Azariah de’ Rossi

The purpose of this presentation is to discuss whether the term ‘humanist’ is an appropriate designation for the great polymathic sixteenth-century scholar Azariah de’ Rossi whose magnum opus, Me’or Enayim (The Light of the Eyes,) (Mantua 1573-5) was a landmark in Jewish historiography. The 16th century’s Buonaiuto de’ Rossi, or Azariah min ha-Adomin, was a native of Mantua who lived most of his life in Ferrara at the time of the establishment of ghettos and burning of Torah scrolls.

Joanna Weinberg is the author of the annotated translation of de’ Rossi’s pioneering Hebrew book. First printed in Mantua in 1573, The Light of the Eyes established the foundations of critical Jewish historiography.

The book contains innovative studies on a wide range of subjects, including chronology, the origins of the Septuagint, the antiquity of the Hebrew language, and the nature of biblical poetry. De’ Rossi lends unprecedented attention to the evidence of Josephus while his critique of Philo of Alexandria was the first attempt to assess the Jewish status of this Hellenistic philosopher. The hallmark of his work is the presentation of arguments drawn from an impressive array of diverse sources ranging from the texts of rabbinic tradition to Augustine and to Pico della Mirandola. His critical approach to rabbinic texts and his demonstration that the Jewish creation-era calendar was a late, post-Talmudic invention generated controversy that at one time led to a ban on the book. Familiar with the works of contemporary Catholics and Protestants, de’ Rossi was also a mediator between Jewish and Christian scholarship, clarifying problems posed by Jewish tradition in relation to non-Jewish evidence, while signaling the importance of Jewish sources for the topics discussed by his non-Jewish neighbors.

Dr. Joanna Weinberg is the James Mew lecturer in rabbinical Hebrew at the University of Oxford and Catherine Lewis fellow in Rabbinics at the Oxford Centre for Hebrew and Jewish Studies. She taught courses on Rabbinic and Medieval Hebrew texts, Maimonides, the Midrash, and Medieval Jewish history and thought. Her recent publications include: “Invention and Convention: Jewish and Christian critique of the Jewish fixed calendar,” in: Jewish History, 14, 3, 2000. “The Light of the Eyes of Azariah de’ Rossi.” An English translation with introduction and notes. Yale Judaica series volume XXXI, Yale University Press, May 2001. “Leon Modena and the Fiore di Virtù,” in Italia (Conference supplement Series 1), 2003. Azariah de’Rossi’s Observations on the Syriac New Testament. London, The Warburg Institute 2005. (Italian text and English translation with critical apparatus and notes). “The Beautiful Soul: Azariah de’ Rossi’s Search for Truth” in Cultural Intermediaries. Jewish Intellectuals in Early Modern Italy, ed. D. Ruderman and G. Veltri, Philadelphia, 2004.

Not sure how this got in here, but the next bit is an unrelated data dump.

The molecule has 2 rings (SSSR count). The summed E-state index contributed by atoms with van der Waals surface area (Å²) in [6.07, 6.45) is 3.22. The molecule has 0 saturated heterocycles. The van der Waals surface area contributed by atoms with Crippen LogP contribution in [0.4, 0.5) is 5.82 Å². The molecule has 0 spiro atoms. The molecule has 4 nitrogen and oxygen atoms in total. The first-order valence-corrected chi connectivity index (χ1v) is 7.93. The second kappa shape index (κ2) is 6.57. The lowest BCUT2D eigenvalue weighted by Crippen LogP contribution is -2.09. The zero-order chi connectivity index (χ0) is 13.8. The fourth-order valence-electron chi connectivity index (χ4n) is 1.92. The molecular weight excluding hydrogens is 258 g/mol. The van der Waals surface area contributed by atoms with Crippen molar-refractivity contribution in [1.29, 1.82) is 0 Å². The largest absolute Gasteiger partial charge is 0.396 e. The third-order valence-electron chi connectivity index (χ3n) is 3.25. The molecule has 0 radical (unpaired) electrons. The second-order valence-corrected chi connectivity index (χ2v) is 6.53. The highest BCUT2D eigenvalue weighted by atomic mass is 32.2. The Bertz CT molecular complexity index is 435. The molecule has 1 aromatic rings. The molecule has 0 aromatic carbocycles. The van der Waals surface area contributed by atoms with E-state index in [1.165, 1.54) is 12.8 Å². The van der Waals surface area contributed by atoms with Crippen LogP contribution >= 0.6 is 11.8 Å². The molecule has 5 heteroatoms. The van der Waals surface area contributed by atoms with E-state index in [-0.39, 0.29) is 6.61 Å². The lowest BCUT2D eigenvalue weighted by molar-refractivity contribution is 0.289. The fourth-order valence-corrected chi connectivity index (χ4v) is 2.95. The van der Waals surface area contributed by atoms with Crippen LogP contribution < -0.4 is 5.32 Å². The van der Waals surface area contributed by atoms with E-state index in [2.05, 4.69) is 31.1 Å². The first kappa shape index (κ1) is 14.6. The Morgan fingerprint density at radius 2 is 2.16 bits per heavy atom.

Yochannan Alemanno 

This presentation will discuss Alemanno’s biography  in its relation to fifteenth-century social history in Italy and his works within the context of the Jewish and Christian scholarly circles of his time. Alemanno’s use of Arabic, Hebrew, Latin, and Italian sources will be explored in connection to his search of intellectual strategies that could mediate humanistic and traditional Jewish thought and provide a synthesis that  would serve as a platform for the renaissance of the “Jewish Nation.”

The seminar will analyze the complex and fascinating context in which Alemanno lived and in which Jewish and non-Jewish philosophers co-existed and shared knowledge: Jewish society in fifteenth-century Italy with its Ashkenazi, Sephardi, and Italian components; Italian Humanism vis-à-vis Medieval thought; Italian Jewish scholarship vis-à-vis Renaissance culture; the relation between patrons and scholars, Jewish and Christian, in early Renaissance Italy; the sustainability of the historiographical notion of “Italian Hebrew Humanism.”

Through the investigation of Alemanno’s biblical commentaries, encyclopaedic works, as well as  kabbalistic and philosophical writings, the seminar will try to articulate some of the notions at the root of Alemanno’s thought: the creation of a comprehensive interpretative system of Jewish and non-Jewish philosophical traditions which would both reframe the Medieval rationalistic Hebrew and Arabic sources within the Scholastic context and the Italian kabbalistic categories in terms of contemporary Neoplatonic and Hermetic thought.

Fabrizio Lelli studied Semitic Philology at the University of Florence and became a fellow at Hebrew University. He obtained his Ph.D. in Medieval Hebrew Philology from the University of Turin. In 1999 he was awarded a fellowship at the Center for Advanced Judaic Studies at University of Pennsylvania. He currently teaches Hebrew language and literature at the University of Lecce. Dr. Lelli’s research centers on the philosophical and mystical literature of Jewish scholars working in Renaissance Italy. In this context, he has investigated the history of the transmission of Hermetic texts in medieval Jewish thought; the contacts between Jewish and Christian fifteenth-century biblical exegetes; the intellectual cooperation  between  Jewish and Christian Renaissance scholars interested in Platonic and Aristotelian philosophy, as well as in Kabbalah. He has published extensively on many facets of Yochanan Alemanno’s writings, his relations with Pico della Mirandola and with the Jewish and non-Jewish intellectual circles of  his time. Dr. Lelli participated in many international conferences including: The University of Florence, 1992, Jewish Culture in Florence at the Time of Lorenzo il Magnifico; London, The Warburg Institute, 1997 Jews and the Classical Tradition; Philadelphia, The Center for Advanced Judaic Studies and the University of Pennsylvania, 2000 Hebraica Veritas? Christian Hebraists, Jews, and The Study of Judaism in Early Modern Europe; London, The Institute of Jewish Studies, University College, 2003, Science in Medieval Jewish Thought; New York, Renaissance Society of America, Fiftieth Annual Meeting, 2004, Hebrew and Arabic Sources for Humanism.